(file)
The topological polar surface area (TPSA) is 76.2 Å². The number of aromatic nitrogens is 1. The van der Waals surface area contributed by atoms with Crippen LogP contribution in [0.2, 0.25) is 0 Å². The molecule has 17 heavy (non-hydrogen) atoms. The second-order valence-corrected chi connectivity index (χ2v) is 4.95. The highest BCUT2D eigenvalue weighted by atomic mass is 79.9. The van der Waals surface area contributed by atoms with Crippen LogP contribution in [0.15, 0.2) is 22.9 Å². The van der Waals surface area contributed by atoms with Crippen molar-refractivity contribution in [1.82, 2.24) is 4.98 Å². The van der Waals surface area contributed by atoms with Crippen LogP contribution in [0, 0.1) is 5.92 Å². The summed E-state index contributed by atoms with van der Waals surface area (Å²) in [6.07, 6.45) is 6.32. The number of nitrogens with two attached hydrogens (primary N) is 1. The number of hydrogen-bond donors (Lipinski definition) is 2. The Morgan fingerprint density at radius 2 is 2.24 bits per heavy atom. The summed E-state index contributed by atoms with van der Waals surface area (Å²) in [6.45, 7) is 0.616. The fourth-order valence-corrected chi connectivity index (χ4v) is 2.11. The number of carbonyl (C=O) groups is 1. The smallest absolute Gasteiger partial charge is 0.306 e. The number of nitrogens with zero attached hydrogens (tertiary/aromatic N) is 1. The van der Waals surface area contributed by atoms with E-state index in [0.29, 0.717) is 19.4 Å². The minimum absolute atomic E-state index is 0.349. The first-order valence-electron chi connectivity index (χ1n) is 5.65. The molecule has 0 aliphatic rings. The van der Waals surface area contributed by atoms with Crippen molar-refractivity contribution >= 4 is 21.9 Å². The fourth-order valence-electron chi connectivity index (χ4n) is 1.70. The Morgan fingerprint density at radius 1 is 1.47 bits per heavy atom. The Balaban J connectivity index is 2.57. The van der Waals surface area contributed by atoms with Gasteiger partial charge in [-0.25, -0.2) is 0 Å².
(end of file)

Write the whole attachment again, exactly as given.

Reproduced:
The topological polar surface area (TPSA) is 76.2 Å². The number of aromatic nitrogens is 1. The van der Waals surface area contributed by atoms with Crippen LogP contribution in [0.2, 0.25) is 0 Å². The molecule has 17 heavy (non-hydrogen) atoms. The second-order valence-corrected chi connectivity index (χ2v) is 4.95. The highest BCUT2D eigenvalue weighted by atomic mass is 79.9. The van der Waals surface area contributed by atoms with Crippen LogP contribution in [0.15, 0.2) is 22.9 Å². The van der Waals surface area contributed by atoms with Crippen molar-refractivity contribution in [1.82, 2.24) is 4.98 Å². The van der Waals surface area contributed by atoms with Crippen LogP contribution in [0, 0.1) is 5.92 Å². The summed E-state index contributed by atoms with van der Waals surface area (Å²) in [6.07, 6.45) is 6.32. The number of nitrogens with two attached hydrogens (primary N) is 1. The number of hydrogen-bond donors (Lipinski definition) is 2. The Morgan fingerprint density at radius 2 is 2.24 bits per heavy atom. The summed E-state index contributed by atoms with van der Waals surface area (Å²) in [6.45, 7) is 0.616. The fourth-order valence-corrected chi connectivity index (χ4v) is 2.11. The number of carbonyl (C=O) groups is 1. The smallest absolute Gasteiger partial charge is 0.306 e. The number of nitrogens with zero attached hydrogens (tertiary/aromatic N) is 1. The van der Waals surface area contributed by atoms with E-state index in [0.29, 0.717) is 19.4 Å². The minimum absolute atomic E-state index is 0.349. The first-order valence-electron chi connectivity index (χ1n) is 5.65. The molecule has 0 aliphatic rings. The van der Waals surface area contributed by atoms with Crippen molar-refractivity contribution >= 4 is 21.9 Å². The fourth-order valence-electron chi connectivity index (χ4n) is 1.70. The Morgan fingerprint density at radius 1 is 1.47 bits per heavy atom. The Balaban J connectivity index is 2.57. The van der Waals surface area contributed by atoms with Gasteiger partial charge in [-0.25, -0.2) is 0 Å².